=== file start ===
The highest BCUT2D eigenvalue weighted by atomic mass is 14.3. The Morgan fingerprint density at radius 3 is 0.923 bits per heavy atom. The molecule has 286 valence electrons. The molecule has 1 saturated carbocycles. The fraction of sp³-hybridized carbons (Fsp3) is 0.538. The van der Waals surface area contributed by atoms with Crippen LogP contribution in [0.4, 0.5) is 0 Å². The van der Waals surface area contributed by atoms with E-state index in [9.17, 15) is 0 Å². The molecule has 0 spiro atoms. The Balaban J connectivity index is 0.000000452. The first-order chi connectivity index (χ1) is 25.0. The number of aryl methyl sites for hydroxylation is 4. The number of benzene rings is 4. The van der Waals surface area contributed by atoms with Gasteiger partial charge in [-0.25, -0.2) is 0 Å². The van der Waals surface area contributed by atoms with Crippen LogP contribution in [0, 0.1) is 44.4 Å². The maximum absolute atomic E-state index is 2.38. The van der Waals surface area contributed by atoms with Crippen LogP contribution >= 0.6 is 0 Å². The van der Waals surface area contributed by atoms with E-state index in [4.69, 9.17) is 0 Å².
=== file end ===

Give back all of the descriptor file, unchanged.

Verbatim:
The highest BCUT2D eigenvalue weighted by atomic mass is 14.3. The Morgan fingerprint density at radius 3 is 0.923 bits per heavy atom. The molecule has 286 valence electrons. The molecule has 1 saturated carbocycles. The fraction of sp³-hybridized carbons (Fsp3) is 0.538. The van der Waals surface area contributed by atoms with Crippen LogP contribution in [0.4, 0.5) is 0 Å². The van der Waals surface area contributed by atoms with E-state index in [9.17, 15) is 0 Å². The molecule has 0 spiro atoms. The Balaban J connectivity index is 0.000000452. The first-order chi connectivity index (χ1) is 25.0. The number of aryl methyl sites for hydroxylation is 4. The number of benzene rings is 4. The van der Waals surface area contributed by atoms with Gasteiger partial charge in [-0.25, -0.2) is 0 Å². The van der Waals surface area contributed by atoms with Crippen LogP contribution in [0, 0.1) is 44.4 Å². The maximum absolute atomic E-state index is 2.38. The van der Waals surface area contributed by atoms with Crippen LogP contribution >= 0.6 is 0 Å². The van der Waals surface area contributed by atoms with E-state index in [4.69, 9.17) is 0 Å².